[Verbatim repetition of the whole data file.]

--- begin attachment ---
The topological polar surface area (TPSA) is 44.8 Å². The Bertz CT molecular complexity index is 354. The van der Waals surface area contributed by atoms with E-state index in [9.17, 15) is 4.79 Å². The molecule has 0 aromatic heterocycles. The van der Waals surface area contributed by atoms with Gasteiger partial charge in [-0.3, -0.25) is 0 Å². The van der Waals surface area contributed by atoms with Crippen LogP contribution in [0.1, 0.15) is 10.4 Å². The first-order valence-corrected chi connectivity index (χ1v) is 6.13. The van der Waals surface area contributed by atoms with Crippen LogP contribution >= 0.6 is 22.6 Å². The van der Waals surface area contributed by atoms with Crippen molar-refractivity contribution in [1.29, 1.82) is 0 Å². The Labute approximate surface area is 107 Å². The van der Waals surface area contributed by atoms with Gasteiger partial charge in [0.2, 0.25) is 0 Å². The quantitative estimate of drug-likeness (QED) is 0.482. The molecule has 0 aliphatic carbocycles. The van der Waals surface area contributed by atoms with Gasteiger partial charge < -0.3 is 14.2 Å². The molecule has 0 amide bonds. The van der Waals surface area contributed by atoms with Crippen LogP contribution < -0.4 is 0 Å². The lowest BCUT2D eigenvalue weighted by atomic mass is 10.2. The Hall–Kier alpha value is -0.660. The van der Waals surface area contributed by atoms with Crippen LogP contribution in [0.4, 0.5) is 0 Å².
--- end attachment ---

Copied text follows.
The topological polar surface area (TPSA) is 44.8 Å². The Bertz CT molecular complexity index is 354. The van der Waals surface area contributed by atoms with E-state index in [9.17, 15) is 4.79 Å². The molecule has 0 aromatic heterocycles. The van der Waals surface area contributed by atoms with Gasteiger partial charge in [-0.3, -0.25) is 0 Å². The van der Waals surface area contributed by atoms with Crippen LogP contribution in [0.1, 0.15) is 10.4 Å². The first-order valence-corrected chi connectivity index (χ1v) is 6.13. The van der Waals surface area contributed by atoms with Crippen LogP contribution >= 0.6 is 22.6 Å². The van der Waals surface area contributed by atoms with Crippen molar-refractivity contribution in [1.29, 1.82) is 0 Å². The Labute approximate surface area is 107 Å². The van der Waals surface area contributed by atoms with Gasteiger partial charge in [0.2, 0.25) is 0 Å². The quantitative estimate of drug-likeness (QED) is 0.482. The molecule has 0 aliphatic carbocycles. The van der Waals surface area contributed by atoms with Gasteiger partial charge < -0.3 is 14.2 Å². The molecule has 0 amide bonds. The van der Waals surface area contributed by atoms with Crippen LogP contribution < -0.4 is 0 Å². The lowest BCUT2D eigenvalue weighted by atomic mass is 10.2. The Hall–Kier alpha value is -0.660. The van der Waals surface area contributed by atoms with Crippen LogP contribution in [0.4, 0.5) is 0 Å².